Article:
Listen, I’ll admit to you that sometimes the apostle Paul drives me a little crazy. He tends to be a little arrogant, a little boastful. In fact, earlier in this very chapter, Paul says something like: “I’m not gonna boast about my spiritual pedigree, although if anyone had the right to boast, it would certainly be me with the great background I have – but I’m totally not boasting about it.” That’s the Beth paraphrase right there. Paul gets a little full of himself sometimes, and I find myself rolling my eyes. But Paul, I can’t argue, from the moment he becomes a follower of Jesus, from that moment on Paul is incredibly clear about his life’s purpose, and he was clear about how what he thought was God’s purpose in the world. And then, he was clear about what that meant for how he needed to respond, to act, in light of his purpose. And then, he did it. He carried out his purpose with intense devotion and drive and commitment even when it meant imprisonment and eventual death. He was passionate about making sure as many people as possible knew about Jesus and he worked fervently to remove the barriers that others were trying to put up that would keep people from committing to a life of discipleship. Paul had a thesis statement for his life, and he spent the rest of it supporting that thesis. He knew his purpose, and he lived his live on purpose. I admire that a great deal. I aspire to be so clear and directed.
I wonder if we are as clear as Paul. Do we think we understand God’s purpose? Do we know our life’s purpose? What is your purpose in life? And then, if we know our purpose, how are we responding, living our lives, in light of that, and in light of God’s purpose for us? Sometimes we talk about doing things “on purpose” or “on accident.” My mother likes to talk about meeting with her life insurance agent when she was still working as a nurse. The agent talked to her about an “accidental death” policy. She joked, “Well, if I die, it sure won’t be on purpose!” He didn’t seem to think it was very funny! When we do something on purpose, we claim responsibility for it. If we say we did something “on accident,” often we’re trying to let folks know that we aren’t responsible for whatever happened. Sometimes, though, I worry that we live our whole lives in sort of an “on accident” mode, never being intentional enough to claim responsibility for how are lives are turning out. We say we have a direction or purpose or set of beliefs that guide our lives, but we don’t state our thesis very boldly, or our life’s supporting paragraphs never seem to loop back to that these statement, or worse, our supporting paragraphs disprove our thesis, showing that whatever we claimed as our purpose was just empty words. We wander through life a bit accidentally, hoping that we’ll also accidentally end up following Jesus. It doesn’t sound like a very good plan, does it? That model wouldn’t make for a very successful research paper, I’m sure, and it doesn’t really sound like Paul, who says, “But this one thing I do: forgetting what lies behind and straining forward to what lies ahead, I press on towards the goal for the prize of the call of God in Christ Jesus.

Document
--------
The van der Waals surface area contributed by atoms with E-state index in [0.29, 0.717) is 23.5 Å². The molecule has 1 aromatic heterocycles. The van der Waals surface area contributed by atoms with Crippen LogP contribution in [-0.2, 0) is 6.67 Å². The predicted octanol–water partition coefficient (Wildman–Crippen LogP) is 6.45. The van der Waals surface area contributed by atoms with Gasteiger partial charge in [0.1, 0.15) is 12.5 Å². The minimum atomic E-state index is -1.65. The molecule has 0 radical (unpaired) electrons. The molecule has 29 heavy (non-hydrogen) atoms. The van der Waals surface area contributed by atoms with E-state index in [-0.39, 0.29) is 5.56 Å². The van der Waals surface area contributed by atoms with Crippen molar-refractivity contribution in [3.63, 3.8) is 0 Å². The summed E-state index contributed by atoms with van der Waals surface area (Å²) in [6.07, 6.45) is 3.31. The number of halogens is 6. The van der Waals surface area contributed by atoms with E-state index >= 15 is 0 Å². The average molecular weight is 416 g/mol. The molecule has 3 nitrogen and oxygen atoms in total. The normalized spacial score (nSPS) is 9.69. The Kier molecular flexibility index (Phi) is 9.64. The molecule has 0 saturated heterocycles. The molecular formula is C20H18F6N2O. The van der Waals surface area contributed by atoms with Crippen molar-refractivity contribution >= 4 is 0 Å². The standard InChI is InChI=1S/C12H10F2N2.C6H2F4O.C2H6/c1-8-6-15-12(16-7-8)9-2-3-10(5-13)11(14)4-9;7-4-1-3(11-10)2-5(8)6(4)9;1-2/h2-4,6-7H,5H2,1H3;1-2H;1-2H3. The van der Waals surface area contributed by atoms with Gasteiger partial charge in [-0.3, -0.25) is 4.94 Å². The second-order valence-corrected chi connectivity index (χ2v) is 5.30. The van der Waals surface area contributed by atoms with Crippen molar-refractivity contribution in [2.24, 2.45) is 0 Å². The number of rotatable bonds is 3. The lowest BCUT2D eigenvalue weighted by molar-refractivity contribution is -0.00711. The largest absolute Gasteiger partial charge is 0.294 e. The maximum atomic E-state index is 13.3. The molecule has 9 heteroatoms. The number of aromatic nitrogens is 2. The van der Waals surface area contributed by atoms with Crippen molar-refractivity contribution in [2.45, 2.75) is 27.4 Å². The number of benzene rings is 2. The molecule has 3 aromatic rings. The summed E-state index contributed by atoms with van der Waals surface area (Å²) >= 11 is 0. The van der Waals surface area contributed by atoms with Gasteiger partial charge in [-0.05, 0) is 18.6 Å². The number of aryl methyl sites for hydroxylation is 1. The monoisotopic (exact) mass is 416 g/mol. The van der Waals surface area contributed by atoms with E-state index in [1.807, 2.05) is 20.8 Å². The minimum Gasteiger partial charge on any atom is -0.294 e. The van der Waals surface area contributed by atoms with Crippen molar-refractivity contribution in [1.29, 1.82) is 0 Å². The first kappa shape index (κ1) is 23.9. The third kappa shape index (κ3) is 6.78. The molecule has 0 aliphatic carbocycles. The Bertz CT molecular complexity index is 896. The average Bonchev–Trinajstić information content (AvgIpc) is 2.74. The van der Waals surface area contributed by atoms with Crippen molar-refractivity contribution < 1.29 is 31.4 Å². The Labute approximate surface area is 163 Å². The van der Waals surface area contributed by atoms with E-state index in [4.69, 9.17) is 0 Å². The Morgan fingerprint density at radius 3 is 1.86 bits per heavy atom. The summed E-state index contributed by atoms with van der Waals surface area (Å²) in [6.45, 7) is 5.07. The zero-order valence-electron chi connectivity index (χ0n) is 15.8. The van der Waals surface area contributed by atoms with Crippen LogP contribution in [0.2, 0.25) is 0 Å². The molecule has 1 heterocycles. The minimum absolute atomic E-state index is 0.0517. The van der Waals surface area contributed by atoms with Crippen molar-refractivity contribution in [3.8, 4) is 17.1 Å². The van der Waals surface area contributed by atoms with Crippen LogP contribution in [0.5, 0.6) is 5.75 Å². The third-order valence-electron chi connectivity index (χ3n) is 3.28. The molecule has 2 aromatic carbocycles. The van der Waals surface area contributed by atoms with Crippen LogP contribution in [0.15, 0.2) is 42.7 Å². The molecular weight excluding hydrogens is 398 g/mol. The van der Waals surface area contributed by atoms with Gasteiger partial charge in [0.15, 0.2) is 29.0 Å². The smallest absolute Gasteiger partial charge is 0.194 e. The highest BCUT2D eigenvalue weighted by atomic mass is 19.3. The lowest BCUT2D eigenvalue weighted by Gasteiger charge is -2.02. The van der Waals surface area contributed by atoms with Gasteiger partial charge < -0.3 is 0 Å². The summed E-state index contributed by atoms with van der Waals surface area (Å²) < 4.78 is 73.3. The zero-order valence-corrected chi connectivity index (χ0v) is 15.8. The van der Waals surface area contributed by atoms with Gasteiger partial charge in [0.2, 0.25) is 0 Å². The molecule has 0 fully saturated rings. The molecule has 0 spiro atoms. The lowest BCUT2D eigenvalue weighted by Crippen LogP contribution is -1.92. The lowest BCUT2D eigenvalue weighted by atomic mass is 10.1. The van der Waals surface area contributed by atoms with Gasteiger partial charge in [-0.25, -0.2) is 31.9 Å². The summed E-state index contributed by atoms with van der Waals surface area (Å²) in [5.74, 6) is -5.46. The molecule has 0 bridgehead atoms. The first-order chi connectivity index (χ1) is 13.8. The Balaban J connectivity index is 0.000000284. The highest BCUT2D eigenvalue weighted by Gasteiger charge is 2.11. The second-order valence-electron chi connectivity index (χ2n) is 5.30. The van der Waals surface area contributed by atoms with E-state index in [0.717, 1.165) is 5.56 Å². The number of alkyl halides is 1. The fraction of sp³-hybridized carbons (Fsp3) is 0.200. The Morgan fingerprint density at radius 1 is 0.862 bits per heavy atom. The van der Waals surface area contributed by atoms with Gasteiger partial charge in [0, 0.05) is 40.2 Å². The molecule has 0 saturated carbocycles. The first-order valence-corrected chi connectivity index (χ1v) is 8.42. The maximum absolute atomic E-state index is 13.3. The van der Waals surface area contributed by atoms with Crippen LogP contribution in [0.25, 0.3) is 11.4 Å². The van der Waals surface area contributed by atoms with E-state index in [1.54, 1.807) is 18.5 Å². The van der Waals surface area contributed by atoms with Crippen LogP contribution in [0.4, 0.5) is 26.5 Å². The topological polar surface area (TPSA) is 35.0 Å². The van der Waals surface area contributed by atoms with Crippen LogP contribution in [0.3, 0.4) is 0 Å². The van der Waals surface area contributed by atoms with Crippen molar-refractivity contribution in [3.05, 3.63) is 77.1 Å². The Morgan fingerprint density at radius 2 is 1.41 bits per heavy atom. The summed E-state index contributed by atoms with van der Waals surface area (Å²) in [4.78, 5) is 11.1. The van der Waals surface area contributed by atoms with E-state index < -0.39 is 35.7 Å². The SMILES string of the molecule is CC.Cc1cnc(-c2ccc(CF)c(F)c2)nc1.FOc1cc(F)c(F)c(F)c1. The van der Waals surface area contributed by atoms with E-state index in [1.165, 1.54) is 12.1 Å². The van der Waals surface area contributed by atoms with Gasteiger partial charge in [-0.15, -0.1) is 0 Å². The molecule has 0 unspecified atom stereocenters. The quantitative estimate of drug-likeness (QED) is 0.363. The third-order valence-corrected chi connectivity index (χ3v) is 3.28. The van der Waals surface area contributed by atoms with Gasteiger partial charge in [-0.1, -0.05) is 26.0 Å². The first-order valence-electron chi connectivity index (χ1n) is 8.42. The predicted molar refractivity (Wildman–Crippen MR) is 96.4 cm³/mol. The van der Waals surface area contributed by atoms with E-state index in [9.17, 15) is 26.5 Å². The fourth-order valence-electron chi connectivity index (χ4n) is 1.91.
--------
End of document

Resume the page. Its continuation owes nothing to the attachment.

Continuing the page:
What is your goal? What is your purpose? And how can you expect to reach the prize without aiming your life purposefully in that direction? I have homework for you this week – and that’s to think about what your purpose statement is. What’s your mission statement? What’s the reason your life matters? I know – that’s a pretty big assignment, the meaning of life and all, and I don’t expect your final answer. Just think of it like a first draft, that you’ll get to revise and revise. The purpose of Elizabeth Quick is to – what? I encourage you to write down what you come up with and carry it with you through the course of this sermon focus of ours. It will be your thesis statement, of sorts, and like with any good essay, we’ll make sure that the supporting paragraphs of prayer and presence and gifts and service and witness that we write together over the next weeks support our purpose. But we have to start with our thesis. What’s your purpose? Your mission statement? If you’re feeling bold, I’d like you to share it with us – the rest of the congregation. Make a copy on a notecard or send it to me via email or facebook – get it to us somehow. You don’t have to put your name on the copy you share if you don’t want to. But I’d really love it if you’d share it with us. Here’s my working thesis: I’m Elizabeth Quick and my purpose is to help announce, in word and in deed, the good news: God’s reign is here, and God is turning things upside down, so make God’s values your values, and follow in the way of Jesus. That’s my purpose. In the weeks ahead, I want to get very specific about whether the supporting paragraphs of my life really hold up my thesis. Can I prove that my thesis true by the way I’m living life? Can you?
“But this one thing I do: forgetting what lies behind and straining forward to what lies ahead, I press on towards the goal for the prize of the call of God in Christ Jesus.” Amen.